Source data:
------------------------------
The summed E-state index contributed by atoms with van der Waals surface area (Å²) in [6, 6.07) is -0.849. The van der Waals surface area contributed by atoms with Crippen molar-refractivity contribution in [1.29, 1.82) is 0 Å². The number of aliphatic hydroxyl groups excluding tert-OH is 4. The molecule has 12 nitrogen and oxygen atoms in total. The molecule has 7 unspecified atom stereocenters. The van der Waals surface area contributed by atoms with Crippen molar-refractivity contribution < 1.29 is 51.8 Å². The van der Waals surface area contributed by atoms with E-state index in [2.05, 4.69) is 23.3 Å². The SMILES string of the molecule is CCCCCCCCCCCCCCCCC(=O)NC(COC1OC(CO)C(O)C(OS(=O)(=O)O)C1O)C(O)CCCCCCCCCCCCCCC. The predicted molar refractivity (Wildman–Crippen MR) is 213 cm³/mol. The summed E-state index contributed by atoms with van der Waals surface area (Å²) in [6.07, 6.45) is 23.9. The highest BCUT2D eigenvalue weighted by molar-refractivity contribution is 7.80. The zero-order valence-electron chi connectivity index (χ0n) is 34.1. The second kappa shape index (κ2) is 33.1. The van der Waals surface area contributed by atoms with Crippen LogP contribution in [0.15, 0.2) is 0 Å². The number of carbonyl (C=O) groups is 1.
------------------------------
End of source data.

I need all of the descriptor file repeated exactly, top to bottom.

The summed E-state index contributed by atoms with van der Waals surface area (Å²) in [6, 6.07) is -0.849. The van der Waals surface area contributed by atoms with Crippen molar-refractivity contribution in [1.29, 1.82) is 0 Å². The number of aliphatic hydroxyl groups excluding tert-OH is 4. The molecule has 12 nitrogen and oxygen atoms in total. The molecule has 7 unspecified atom stereocenters. The van der Waals surface area contributed by atoms with Crippen molar-refractivity contribution < 1.29 is 51.8 Å². The van der Waals surface area contributed by atoms with E-state index in [2.05, 4.69) is 23.3 Å². The SMILES string of the molecule is CCCCCCCCCCCCCCCCC(=O)NC(COC1OC(CO)C(O)C(OS(=O)(=O)O)C1O)C(O)CCCCCCCCCCCCCCC. The predicted molar refractivity (Wildman–Crippen MR) is 213 cm³/mol. The summed E-state index contributed by atoms with van der Waals surface area (Å²) in [6.07, 6.45) is 23.9. The highest BCUT2D eigenvalue weighted by molar-refractivity contribution is 7.80. The zero-order valence-electron chi connectivity index (χ0n) is 34.1. The second kappa shape index (κ2) is 33.1. The van der Waals surface area contributed by atoms with Crippen LogP contribution in [0.15, 0.2) is 0 Å². The number of carbonyl (C=O) groups is 1.